Most of those working in technology in the construction industry recognize a big trend that has taken place in the past several years: the technology giants are getting bigger, mostly driven by M&A (merger and acquisition) activity.
The integration of the IoT (Internet of Things) on construction jobsites is helping construction companies save costs on lost and stolen equipment. Technology proves to be a solution to find expensive equipment that is not registered under a database.
M&A (merger and acquisition) activity continues to happen at a fast rate in the construction industry, with many providers proposing integration and transformation for the space.
Digital transformation is impacting the construction industry in a number of different ways. For instance, technology is helping preserve historical properties into a digital experience.
A culture shift has been happening for more than 30 years—one that has driven more young adults to college and away from the trades. This has led to a significant shortage of workers in the construction industry.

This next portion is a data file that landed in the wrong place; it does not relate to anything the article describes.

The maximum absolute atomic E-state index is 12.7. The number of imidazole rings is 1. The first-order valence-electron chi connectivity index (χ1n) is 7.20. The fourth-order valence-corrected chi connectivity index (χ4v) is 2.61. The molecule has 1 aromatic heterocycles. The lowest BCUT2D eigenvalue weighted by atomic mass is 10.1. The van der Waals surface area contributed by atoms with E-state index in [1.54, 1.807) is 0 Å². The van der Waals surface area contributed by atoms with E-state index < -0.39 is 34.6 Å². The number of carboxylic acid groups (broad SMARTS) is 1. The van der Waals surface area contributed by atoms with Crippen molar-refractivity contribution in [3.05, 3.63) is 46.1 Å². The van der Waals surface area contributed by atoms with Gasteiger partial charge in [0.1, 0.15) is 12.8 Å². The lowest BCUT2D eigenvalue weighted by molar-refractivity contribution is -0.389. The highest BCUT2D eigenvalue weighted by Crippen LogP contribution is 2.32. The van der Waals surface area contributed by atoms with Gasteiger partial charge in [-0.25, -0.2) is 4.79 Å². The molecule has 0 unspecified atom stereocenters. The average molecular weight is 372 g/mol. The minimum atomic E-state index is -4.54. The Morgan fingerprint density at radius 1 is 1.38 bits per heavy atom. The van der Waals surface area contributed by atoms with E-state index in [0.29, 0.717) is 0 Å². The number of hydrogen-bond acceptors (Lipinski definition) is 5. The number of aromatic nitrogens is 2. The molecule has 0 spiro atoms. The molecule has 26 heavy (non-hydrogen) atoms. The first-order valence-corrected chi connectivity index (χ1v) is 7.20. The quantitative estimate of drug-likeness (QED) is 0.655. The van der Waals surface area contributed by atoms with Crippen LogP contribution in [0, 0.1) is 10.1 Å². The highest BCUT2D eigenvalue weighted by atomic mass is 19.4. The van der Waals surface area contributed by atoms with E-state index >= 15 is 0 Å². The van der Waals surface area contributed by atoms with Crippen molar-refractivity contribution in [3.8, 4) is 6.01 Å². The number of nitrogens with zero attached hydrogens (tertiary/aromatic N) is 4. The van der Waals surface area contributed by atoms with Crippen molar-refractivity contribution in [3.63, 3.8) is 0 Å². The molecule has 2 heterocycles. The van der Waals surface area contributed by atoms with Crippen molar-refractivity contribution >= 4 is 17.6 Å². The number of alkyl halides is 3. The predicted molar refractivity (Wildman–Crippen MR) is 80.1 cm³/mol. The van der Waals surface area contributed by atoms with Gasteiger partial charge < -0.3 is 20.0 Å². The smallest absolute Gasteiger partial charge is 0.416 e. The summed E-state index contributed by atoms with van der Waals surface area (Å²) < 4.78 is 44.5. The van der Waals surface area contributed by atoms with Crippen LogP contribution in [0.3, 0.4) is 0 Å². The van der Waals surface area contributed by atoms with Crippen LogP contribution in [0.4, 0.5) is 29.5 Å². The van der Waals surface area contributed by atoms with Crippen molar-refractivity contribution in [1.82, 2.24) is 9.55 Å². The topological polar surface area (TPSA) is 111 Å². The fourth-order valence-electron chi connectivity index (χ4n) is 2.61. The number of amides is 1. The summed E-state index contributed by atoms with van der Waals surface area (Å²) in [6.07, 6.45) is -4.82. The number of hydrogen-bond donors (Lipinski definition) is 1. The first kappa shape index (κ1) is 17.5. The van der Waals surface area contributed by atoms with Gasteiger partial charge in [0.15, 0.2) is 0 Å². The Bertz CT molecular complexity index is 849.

The situation last week in Lynchburg, Va., was one no one wanted to read or write about, let alone live through, but it seems Mother Nature has little regard for human comfort and, at times, even human life. Heavy rainfall in Lynchburg put infrastructure back on everyone’s minds, as the potential collapse of the College Lake Dam weighed heavy on the minds of Virginians and Americans everywhere for several days.
Drones, wearables, and bricklaying robots: These are just a few of the new, cutting-edge technologies that are being touted for the construction jobsite. Today, analysts are pointing to pretty significant growth in all of these areas.
Buildings are getting smarter. Today, materials have embedded technology that enable them to make decisions about how the building should operate more efficiently. Additionally, IoT (Internet of Things) platform allows a building manager to make decisions related to a building’s performance based on realtime data and insights. All of this is coming together to help create smarter buildings.
As the market begins to pick up momentum, technology providers serving the residential construction market are creating new partnerships, acquiring other companies, and even receiving growth equity investments.
From hurricanes in the South to fires in the West, natural disasters have been wreaking havoc on this country, and much needs to be rebuilt. In many cases, rebuilding stronger, safer homes and buildings starts with the codes themselves.